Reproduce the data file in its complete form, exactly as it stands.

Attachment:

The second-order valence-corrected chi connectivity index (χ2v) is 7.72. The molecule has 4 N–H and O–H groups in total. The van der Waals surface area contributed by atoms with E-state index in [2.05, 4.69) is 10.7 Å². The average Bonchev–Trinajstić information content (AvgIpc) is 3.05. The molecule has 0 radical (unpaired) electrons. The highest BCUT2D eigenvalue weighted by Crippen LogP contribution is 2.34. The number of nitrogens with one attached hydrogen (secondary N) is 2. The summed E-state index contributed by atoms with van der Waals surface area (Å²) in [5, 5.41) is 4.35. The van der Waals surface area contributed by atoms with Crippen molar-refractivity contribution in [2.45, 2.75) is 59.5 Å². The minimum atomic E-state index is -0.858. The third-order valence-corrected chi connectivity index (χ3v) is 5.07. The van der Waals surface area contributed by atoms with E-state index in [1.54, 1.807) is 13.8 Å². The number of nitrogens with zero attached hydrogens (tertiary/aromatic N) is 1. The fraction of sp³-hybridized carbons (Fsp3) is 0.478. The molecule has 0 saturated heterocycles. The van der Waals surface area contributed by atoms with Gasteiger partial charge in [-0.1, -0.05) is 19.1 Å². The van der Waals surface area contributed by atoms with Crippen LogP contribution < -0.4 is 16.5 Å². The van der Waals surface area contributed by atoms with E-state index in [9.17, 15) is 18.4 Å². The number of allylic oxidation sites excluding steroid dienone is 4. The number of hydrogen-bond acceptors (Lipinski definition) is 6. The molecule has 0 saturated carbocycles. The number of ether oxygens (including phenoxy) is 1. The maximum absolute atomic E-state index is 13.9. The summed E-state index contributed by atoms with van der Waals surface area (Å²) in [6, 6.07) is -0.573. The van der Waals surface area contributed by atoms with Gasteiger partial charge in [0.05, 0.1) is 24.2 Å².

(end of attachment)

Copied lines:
The second-order valence-corrected chi connectivity index (χ2v) is 7.72. The molecule has 4 N–H and O–H groups in total. The van der Waals surface area contributed by atoms with E-state index in [2.05, 4.69) is 10.7 Å². The average Bonchev–Trinajstić information content (AvgIpc) is 3.05. The molecule has 0 radical (unpaired) electrons. The highest BCUT2D eigenvalue weighted by Crippen LogP contribution is 2.34. The number of nitrogens with one attached hydrogen (secondary N) is 2. The summed E-state index contributed by atoms with van der Waals surface area (Å²) in [5, 5.41) is 4.35. The van der Waals surface area contributed by atoms with Crippen molar-refractivity contribution in [2.45, 2.75) is 59.5 Å². The minimum atomic E-state index is -0.858. The third-order valence-corrected chi connectivity index (χ3v) is 5.07. The van der Waals surface area contributed by atoms with E-state index in [1.54, 1.807) is 13.8 Å². The number of nitrogens with zero attached hydrogens (tertiary/aromatic N) is 1. The fraction of sp³-hybridized carbons (Fsp3) is 0.478. The molecule has 0 saturated heterocycles. The van der Waals surface area contributed by atoms with Gasteiger partial charge in [-0.1, -0.05) is 19.1 Å². The van der Waals surface area contributed by atoms with Crippen LogP contribution < -0.4 is 16.5 Å². The van der Waals surface area contributed by atoms with E-state index in [9.17, 15) is 18.4 Å². The number of allylic oxidation sites excluding steroid dienone is 4. The number of hydrogen-bond acceptors (Lipinski definition) is 6. The molecule has 0 saturated carbocycles. The number of ether oxygens (including phenoxy) is 1. The maximum absolute atomic E-state index is 13.9. The summed E-state index contributed by atoms with van der Waals surface area (Å²) in [6, 6.07) is -0.573. The van der Waals surface area contributed by atoms with Gasteiger partial charge in [0.05, 0.1) is 24.2 Å².